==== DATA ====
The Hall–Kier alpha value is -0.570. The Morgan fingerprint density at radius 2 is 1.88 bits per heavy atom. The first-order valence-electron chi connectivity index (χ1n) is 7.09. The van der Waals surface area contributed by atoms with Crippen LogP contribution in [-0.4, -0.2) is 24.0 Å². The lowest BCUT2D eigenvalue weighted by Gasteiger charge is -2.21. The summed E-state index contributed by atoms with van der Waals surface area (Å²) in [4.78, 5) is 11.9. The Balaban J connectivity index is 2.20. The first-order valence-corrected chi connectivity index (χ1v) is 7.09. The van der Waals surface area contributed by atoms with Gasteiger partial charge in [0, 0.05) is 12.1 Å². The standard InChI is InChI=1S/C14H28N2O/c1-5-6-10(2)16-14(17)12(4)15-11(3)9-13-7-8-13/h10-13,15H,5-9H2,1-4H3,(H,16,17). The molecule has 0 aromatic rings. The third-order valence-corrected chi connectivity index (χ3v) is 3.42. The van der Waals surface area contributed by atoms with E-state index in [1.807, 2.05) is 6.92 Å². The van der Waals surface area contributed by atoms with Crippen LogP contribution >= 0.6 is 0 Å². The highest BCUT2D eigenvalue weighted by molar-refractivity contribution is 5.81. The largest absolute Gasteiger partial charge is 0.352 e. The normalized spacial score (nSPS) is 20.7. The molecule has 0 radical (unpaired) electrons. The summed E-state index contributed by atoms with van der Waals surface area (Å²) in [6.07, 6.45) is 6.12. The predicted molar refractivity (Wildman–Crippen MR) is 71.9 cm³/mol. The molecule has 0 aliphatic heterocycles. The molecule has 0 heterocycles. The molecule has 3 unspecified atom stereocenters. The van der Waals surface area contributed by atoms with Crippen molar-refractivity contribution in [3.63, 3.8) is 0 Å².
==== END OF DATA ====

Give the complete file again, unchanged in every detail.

The Hall–Kier alpha value is -0.570. The Morgan fingerprint density at radius 2 is 1.88 bits per heavy atom. The first-order valence-electron chi connectivity index (χ1n) is 7.09. The van der Waals surface area contributed by atoms with Crippen LogP contribution in [-0.4, -0.2) is 24.0 Å². The lowest BCUT2D eigenvalue weighted by Gasteiger charge is -2.21. The summed E-state index contributed by atoms with van der Waals surface area (Å²) in [4.78, 5) is 11.9. The Balaban J connectivity index is 2.20. The first-order valence-corrected chi connectivity index (χ1v) is 7.09. The van der Waals surface area contributed by atoms with Gasteiger partial charge in [0, 0.05) is 12.1 Å². The standard InChI is InChI=1S/C14H28N2O/c1-5-6-10(2)16-14(17)12(4)15-11(3)9-13-7-8-13/h10-13,15H,5-9H2,1-4H3,(H,16,17). The molecule has 0 aromatic rings. The third-order valence-corrected chi connectivity index (χ3v) is 3.42. The van der Waals surface area contributed by atoms with E-state index in [1.807, 2.05) is 6.92 Å². The van der Waals surface area contributed by atoms with Crippen LogP contribution >= 0.6 is 0 Å². The highest BCUT2D eigenvalue weighted by molar-refractivity contribution is 5.81. The largest absolute Gasteiger partial charge is 0.352 e. The normalized spacial score (nSPS) is 20.7. The molecule has 0 radical (unpaired) electrons. The summed E-state index contributed by atoms with van der Waals surface area (Å²) in [6.07, 6.45) is 6.12. The predicted molar refractivity (Wildman–Crippen MR) is 71.9 cm³/mol. The molecule has 0 aliphatic heterocycles. The molecule has 0 heterocycles. The molecule has 3 unspecified atom stereocenters. The van der Waals surface area contributed by atoms with Crippen molar-refractivity contribution in [3.63, 3.8) is 0 Å².